CLB-7 spouses step into husbands’ boots for a day --
Dust filled the air as a cool breeze trickled through Del Valle Field. The battalion sergeant major briefed the formation as sand began to cover everything; kevlars, combat boots and manicured fingernails.
Combat Logistics Battalion 7 held a Jane Wayne Day for more than 20 spouses and girlfriends Wednesday. The group of excited and anxious women arrived at 7:30 a.m. to be accounted for, check gear and hydrate. They were already starting off their day like their Marines would.
Sgt. Maj. Amerigo Walton, battalion sergeant major, CLB-7, welcomed everyone and expressed his appreciation of CLB-7 family members supporting their Marines. The group then loaded in 7-ton trucks, sporting full battle rattle and headed off to Range 113A for live-fire weapons training.
“Shooting the rifle was pretty awesome,” said Shae Sand, CLB-7 wife. “The weapon was heavier than I thought and the recoil was surprising.”
Sand was one of many women impressed with their husbands’ ability to handle the M16-A4 service rifle.
“Holding the weapon the right way, alone, was pretty hard,” said Becky Krohn, CLB-7 wife. “Being accurate with it, is a whole different story.”
Confidence and camaraderie built as the Janes cycled through their firing relays, shared stories and once again loaded in the 7-ton vehicles to travel to their next location.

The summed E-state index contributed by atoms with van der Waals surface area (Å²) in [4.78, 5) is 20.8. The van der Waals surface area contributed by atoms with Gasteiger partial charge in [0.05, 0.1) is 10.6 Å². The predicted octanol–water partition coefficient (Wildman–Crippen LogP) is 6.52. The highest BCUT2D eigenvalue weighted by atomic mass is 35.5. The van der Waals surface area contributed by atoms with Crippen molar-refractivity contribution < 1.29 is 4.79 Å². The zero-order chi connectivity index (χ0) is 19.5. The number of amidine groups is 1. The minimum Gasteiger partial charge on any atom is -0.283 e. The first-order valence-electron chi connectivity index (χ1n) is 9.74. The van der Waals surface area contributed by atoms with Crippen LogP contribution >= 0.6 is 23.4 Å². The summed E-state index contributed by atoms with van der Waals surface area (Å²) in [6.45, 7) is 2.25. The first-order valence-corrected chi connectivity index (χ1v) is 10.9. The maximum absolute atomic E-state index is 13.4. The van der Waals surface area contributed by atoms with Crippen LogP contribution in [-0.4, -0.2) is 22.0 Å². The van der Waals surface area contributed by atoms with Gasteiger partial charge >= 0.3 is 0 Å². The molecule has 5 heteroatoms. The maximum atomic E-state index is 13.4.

“Getting in the truck with all this gear on is not easy at all,” Krohn said. “This stuff is heavy.”
Once the women arrived at Range 215, they were given the opportunity to dine like Marines as well. The women gathered in a courtyard located in the heart of Range 215's Military Operations on Urban Terrain town and received their pre-packaged military rations.
The women rustled through the boxes of meals, finding entrees that seemed the most appetizing and CLB-7 Marines walked them through the art of preparing the meals. As the women ate their chow, they were briefed on what was to come; patrolling in a fire team through a simulated combat zone.
CLB-7 Marines acted as enemy combatants. They hid in buildings, jumped through windows and ran through alley ways to provide targets for the wives to fire at while they patrolled.
“I definitely have a new-found respect for my husband,” Krohn said. “Running around with (a flak jacket) is really heavy with the SAPI plates in it and in the desert, it's hot. When you're running around sweating and firing blanks, it's really an adrenalin rush.”
The day was fast paced and ran well into the afternoon. The women were then scheduled to experience the Combat Vehicles Off-Road Terrain Course in transit back to Del Valle Field. This was followed by an obstacle course and Marine Corps Martial Arts Program demonstration.
“I think it was definitely a really good experience getting familiarized what my husband does when he's deployed,” Krohn said. “I think that's a big key in a relationship; to understand what the spouse, who’s in the military, does.”
Many of the wives were part of the volunteer program for the battalion, but had never gotten together to meet one another and have fun. The wives not only experienced the physical demands of what it takes to be a Marine, they also experienced the camaraderie and support that is thickly woven into the Marine Corps lifestyle.